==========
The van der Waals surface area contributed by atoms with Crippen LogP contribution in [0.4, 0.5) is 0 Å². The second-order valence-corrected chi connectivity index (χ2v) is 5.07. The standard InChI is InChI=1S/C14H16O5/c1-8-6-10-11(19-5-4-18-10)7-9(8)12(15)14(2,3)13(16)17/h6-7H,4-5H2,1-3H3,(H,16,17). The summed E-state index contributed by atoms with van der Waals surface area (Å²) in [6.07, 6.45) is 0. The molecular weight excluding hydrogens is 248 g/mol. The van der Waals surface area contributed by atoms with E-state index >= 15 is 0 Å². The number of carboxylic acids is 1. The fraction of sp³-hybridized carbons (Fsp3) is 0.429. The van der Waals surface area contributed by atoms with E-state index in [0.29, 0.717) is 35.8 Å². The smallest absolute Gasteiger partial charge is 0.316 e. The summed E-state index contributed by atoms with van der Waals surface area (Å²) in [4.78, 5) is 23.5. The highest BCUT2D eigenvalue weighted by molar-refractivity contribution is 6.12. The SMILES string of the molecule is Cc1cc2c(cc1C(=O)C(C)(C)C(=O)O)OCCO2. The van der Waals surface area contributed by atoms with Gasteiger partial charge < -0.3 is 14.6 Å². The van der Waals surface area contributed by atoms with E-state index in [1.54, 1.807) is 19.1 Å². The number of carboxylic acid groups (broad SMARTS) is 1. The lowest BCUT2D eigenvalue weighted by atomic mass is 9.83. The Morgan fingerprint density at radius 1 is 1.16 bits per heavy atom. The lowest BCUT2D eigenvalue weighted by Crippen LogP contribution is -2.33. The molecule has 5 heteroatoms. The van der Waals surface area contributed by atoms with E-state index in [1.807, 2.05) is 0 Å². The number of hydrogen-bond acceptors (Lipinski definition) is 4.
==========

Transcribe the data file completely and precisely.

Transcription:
The van der Waals surface area contributed by atoms with Crippen LogP contribution in [0.4, 0.5) is 0 Å². The second-order valence-corrected chi connectivity index (χ2v) is 5.07. The standard InChI is InChI=1S/C14H16O5/c1-8-6-10-11(19-5-4-18-10)7-9(8)12(15)14(2,3)13(16)17/h6-7H,4-5H2,1-3H3,(H,16,17). The summed E-state index contributed by atoms with van der Waals surface area (Å²) in [6.07, 6.45) is 0. The molecular weight excluding hydrogens is 248 g/mol. The van der Waals surface area contributed by atoms with E-state index >= 15 is 0 Å². The number of carboxylic acids is 1. The fraction of sp³-hybridized carbons (Fsp3) is 0.429. The van der Waals surface area contributed by atoms with E-state index in [0.29, 0.717) is 35.8 Å². The smallest absolute Gasteiger partial charge is 0.316 e. The summed E-state index contributed by atoms with van der Waals surface area (Å²) in [4.78, 5) is 23.5. The highest BCUT2D eigenvalue weighted by molar-refractivity contribution is 6.12. The SMILES string of the molecule is Cc1cc2c(cc1C(=O)C(C)(C)C(=O)O)OCCO2. The van der Waals surface area contributed by atoms with Gasteiger partial charge < -0.3 is 14.6 Å². The van der Waals surface area contributed by atoms with E-state index in [1.54, 1.807) is 19.1 Å². The number of carboxylic acid groups (broad SMARTS) is 1. The lowest BCUT2D eigenvalue weighted by atomic mass is 9.83. The Morgan fingerprint density at radius 1 is 1.16 bits per heavy atom. The lowest BCUT2D eigenvalue weighted by Crippen LogP contribution is -2.33. The molecule has 5 heteroatoms. The van der Waals surface area contributed by atoms with E-state index in [1.807, 2.05) is 0 Å². The number of hydrogen-bond acceptors (Lipinski definition) is 4.